If not for the bullet-proof vehicle he was travelling in, Ubah would have been dead by now. We would have been discussing him in the past tense. Even though he had a team of police escorts and operatives of the Department of State Security, it is doubtful if any member of that security team was spared by the assailants at that attack that took place in Enugwu-Ukwu in Njikoka Local Government Area of Anambra State two Sundays ago. A report by The PUNCH quoted an anonymous witness as saying that the attackers, who were nine, collected all the arms of the killed security operatives.

It is not clear if Ubah was targeted or if the attackers saw a convoy of vehicles and decided that they were politicians that should be eliminated as enemies. In September 2021, Hon. Chris Azubogu, who represents the Nnewi North, Nnewi South and Ekwusigo Federal Constituency at the House of Representatives, would have been eliminated too. In Nnobi, Anambra State. His convoy was likewise attacked. But luckily for him, he was not in the convoy. But some members of his team were not that lucky.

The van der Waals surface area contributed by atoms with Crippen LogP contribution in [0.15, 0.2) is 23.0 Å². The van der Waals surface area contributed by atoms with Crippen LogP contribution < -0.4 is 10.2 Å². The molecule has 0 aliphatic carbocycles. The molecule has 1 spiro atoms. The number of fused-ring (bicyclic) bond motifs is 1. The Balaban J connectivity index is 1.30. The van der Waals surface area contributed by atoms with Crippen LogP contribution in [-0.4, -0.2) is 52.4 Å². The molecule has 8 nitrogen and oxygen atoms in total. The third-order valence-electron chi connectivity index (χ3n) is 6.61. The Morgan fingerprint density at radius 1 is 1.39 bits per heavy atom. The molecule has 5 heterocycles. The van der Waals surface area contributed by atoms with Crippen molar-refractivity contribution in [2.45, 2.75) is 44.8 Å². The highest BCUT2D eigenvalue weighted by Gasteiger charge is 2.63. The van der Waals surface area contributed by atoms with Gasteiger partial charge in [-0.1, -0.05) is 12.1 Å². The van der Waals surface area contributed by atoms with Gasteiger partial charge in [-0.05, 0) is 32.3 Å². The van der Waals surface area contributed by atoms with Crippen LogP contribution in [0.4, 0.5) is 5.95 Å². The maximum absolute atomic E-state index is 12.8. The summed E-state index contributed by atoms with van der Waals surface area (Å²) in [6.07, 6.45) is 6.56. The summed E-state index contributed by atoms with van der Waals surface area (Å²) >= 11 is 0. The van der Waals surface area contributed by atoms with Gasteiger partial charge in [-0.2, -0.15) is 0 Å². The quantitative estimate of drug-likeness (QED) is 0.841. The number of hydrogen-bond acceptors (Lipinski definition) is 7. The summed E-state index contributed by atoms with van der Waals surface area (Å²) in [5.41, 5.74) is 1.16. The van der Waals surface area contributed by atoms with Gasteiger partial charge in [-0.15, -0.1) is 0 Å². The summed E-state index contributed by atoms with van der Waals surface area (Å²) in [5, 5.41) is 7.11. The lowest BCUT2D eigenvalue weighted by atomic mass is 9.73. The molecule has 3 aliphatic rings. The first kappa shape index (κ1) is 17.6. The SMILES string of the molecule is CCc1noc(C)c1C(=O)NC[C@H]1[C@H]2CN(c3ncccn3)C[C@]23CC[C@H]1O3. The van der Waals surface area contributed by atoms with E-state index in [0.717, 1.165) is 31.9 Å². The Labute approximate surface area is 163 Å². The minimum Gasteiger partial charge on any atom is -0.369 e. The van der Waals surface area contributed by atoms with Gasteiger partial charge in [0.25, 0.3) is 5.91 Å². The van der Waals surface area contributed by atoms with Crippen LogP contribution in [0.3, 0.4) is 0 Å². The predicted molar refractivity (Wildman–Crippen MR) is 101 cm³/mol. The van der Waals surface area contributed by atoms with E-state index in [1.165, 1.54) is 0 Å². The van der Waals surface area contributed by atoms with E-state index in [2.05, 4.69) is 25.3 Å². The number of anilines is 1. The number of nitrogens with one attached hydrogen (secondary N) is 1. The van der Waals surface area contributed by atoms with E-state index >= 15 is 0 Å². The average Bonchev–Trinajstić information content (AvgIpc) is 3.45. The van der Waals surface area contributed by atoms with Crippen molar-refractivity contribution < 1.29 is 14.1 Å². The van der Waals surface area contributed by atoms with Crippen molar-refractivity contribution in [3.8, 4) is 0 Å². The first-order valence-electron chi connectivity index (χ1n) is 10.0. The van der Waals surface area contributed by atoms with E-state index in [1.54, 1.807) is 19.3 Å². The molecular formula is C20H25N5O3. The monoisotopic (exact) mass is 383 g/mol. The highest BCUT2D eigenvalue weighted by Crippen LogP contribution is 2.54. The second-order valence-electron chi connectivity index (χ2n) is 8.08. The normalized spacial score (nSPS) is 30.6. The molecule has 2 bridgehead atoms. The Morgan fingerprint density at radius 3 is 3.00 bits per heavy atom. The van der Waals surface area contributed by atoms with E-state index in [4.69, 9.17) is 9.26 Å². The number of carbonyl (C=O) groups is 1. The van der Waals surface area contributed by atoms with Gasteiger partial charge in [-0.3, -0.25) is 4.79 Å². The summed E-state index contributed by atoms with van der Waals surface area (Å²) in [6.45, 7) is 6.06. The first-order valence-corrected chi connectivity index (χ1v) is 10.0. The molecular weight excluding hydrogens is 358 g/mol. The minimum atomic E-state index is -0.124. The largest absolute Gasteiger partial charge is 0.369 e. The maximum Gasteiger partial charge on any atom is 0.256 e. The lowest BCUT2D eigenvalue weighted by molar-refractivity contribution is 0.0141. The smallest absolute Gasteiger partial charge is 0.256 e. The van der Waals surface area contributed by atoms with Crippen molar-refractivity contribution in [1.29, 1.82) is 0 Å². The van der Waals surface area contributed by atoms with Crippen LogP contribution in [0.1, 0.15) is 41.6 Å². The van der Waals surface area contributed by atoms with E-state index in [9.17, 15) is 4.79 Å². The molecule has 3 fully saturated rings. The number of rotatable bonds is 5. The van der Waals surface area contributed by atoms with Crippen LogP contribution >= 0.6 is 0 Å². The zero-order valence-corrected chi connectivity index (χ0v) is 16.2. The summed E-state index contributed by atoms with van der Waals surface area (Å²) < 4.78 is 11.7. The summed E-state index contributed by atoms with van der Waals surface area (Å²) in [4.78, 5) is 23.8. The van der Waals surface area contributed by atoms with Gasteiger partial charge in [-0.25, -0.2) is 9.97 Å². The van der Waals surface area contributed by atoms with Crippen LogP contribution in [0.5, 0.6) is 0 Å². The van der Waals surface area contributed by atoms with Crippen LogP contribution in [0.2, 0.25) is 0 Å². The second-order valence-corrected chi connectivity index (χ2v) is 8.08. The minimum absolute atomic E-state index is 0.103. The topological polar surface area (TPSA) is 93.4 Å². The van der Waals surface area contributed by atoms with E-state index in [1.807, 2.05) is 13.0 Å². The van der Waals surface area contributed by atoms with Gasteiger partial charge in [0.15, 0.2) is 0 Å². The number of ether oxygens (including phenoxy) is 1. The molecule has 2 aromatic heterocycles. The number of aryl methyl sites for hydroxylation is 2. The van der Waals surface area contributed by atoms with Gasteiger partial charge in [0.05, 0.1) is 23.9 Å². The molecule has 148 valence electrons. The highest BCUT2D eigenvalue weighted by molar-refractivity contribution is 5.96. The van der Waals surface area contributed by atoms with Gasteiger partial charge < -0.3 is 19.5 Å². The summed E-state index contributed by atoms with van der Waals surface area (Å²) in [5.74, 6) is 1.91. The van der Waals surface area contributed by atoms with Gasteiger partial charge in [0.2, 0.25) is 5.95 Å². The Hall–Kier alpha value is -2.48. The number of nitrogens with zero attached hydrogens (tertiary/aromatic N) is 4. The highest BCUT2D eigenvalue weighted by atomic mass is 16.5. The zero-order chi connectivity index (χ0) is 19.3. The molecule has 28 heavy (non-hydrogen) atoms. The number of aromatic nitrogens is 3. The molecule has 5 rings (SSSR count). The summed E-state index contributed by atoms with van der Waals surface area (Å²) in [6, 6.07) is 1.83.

Two days before that, Dr Chike Akunyili, husband of former minister of information, Prof Dora Akunyili, was killed in the same manner. He was in a vehicle with a siren. At the Nkpor junction, close to Onitsha in Anambra State, the driver sounded the siren in the Nigerian fashion influential people use to get out of any traffic jam. That siren attracted the assailants immediately. They shot at him and killed him brutally, with those around not knowing who was killed. The assumption of both the killers and onlookers was that one of the “corrupt politicians” had been eliminated.

What was instructive in the case of Senator Ubah was that even though he was at the scene of the attack, he survived with his driver. His saving grace was the bullet-proof vehicle he used. Luckily, the bulletproof did not fail.